Passover Goblet (1)

Dab tacky glue over only half of a plastic goblet, to avoid getting fingers messy, and wind colorful yarn around that half. Let dry, then repeat with the bottom half of the goblet.

Passover Goblet (2)

We left the stems free of yarn, but you can cover completely, if desired.

Passover Goblet (3)

Once dry, we added a few pom poms for a final flourish!

Passover Goblet (5)

You could also add name tags for the prophets Miriam and Elijah, if truly celebrating a Seder this week. Travis loved the way these looked, and was so enamored of the goblets that he made sure the family drank water all day from leftover ones.

 

Butterfly Bagels

Butterfly Bagel (1)

Here’s the perfect way to bring a smile to kids’ faces on a spring morning!

To prepare these fluttery butterflies, slice two bagels in half and toast. Cut each half in half again, then arrange so the halves are backwards to each other, creating a butterfly wing shape.

Meanwhile, mix together 1/4 cup non-dairy cream cheese, 1 to 2 drops red food coloring, and 1 tablespoon maple syrup in a small bowl. Spread evenly over the bagels. Put two pretzel sticks on top as antennae and cover with your favorite fruit. Don’t forget about symmetry! We liked using an apple slice down the center and banana slices on the wings.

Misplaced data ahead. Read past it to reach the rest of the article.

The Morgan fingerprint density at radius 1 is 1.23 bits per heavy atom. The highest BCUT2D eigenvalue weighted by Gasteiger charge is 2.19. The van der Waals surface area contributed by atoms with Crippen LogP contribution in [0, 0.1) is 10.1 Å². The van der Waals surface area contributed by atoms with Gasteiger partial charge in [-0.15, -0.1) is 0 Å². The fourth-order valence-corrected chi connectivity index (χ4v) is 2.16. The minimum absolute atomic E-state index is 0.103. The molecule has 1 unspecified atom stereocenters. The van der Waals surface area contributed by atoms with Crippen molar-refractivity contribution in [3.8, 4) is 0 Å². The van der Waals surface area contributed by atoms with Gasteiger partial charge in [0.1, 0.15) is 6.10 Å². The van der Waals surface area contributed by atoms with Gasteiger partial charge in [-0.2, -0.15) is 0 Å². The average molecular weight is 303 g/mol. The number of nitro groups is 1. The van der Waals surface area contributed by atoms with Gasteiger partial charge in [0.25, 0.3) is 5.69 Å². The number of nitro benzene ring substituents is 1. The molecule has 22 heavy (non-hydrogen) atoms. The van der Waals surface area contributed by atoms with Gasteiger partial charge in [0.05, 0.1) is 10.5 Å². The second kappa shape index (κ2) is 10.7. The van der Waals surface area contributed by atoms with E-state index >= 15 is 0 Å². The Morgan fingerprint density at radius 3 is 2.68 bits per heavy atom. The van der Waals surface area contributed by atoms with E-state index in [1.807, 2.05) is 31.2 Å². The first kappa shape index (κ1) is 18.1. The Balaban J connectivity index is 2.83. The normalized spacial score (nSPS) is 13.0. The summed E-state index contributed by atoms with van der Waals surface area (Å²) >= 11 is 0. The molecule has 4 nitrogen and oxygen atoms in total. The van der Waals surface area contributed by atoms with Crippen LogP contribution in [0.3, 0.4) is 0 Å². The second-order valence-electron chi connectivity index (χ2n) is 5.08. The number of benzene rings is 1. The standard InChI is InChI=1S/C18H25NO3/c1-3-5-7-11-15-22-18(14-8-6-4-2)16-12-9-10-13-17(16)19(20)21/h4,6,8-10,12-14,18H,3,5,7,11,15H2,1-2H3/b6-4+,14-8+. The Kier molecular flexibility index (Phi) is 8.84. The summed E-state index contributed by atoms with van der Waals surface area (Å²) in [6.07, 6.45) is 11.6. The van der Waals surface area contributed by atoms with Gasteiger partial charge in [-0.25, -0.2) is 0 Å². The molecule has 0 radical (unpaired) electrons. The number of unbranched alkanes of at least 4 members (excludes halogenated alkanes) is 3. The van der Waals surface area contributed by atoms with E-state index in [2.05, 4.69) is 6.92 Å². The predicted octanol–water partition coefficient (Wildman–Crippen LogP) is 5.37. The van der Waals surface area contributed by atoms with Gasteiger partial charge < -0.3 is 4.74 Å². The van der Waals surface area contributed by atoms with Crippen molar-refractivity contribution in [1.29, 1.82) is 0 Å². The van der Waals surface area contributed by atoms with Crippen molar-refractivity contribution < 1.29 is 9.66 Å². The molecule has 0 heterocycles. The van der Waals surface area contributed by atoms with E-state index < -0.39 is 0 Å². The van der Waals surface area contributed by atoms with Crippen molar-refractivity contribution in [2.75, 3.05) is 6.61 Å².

Butterfly Bagel (2)

For a snack version, you could make a similar butterfly with cut apple slices. Use peanut butter as the “glue” to hold down any fruit toppings, or even sprinkles!

Fine Motor Activity: Craft Sticks + Plastic Bottle

Fine Motor Bottle (4)

I recently used up a bottle of non-dairy creamer with a lid that easily opens and closes, revealing a small opening inside. I knew this lid was going to be perfect for Veronika as soon as the bottle was empty, and boy was it ever!

Fine Motor Bottle (5)

Rinse out any similar bottle and let dry completely, then give to your toddler along with colored craft sticks. Veronika immediately began transferring sticks into the bottle. She experimented with dropping in one at a time…

Fine Motor Bottle (3)

…or seeing if she could fit in a whole handful!

Fine Motor Bottle (8)

Of course dumping it out was great fun.

Fine Motor Bottle (6)

As was shaking it for a maraca-like sound when it was filled.

Fine Motor Bottle (9)

This easily became a color lesson, too. I sorted the sticks into piles for her as she busily filled the bottle. “Purple!” she tends to say when she sees any color right now, so I emphasized the names of some of the others.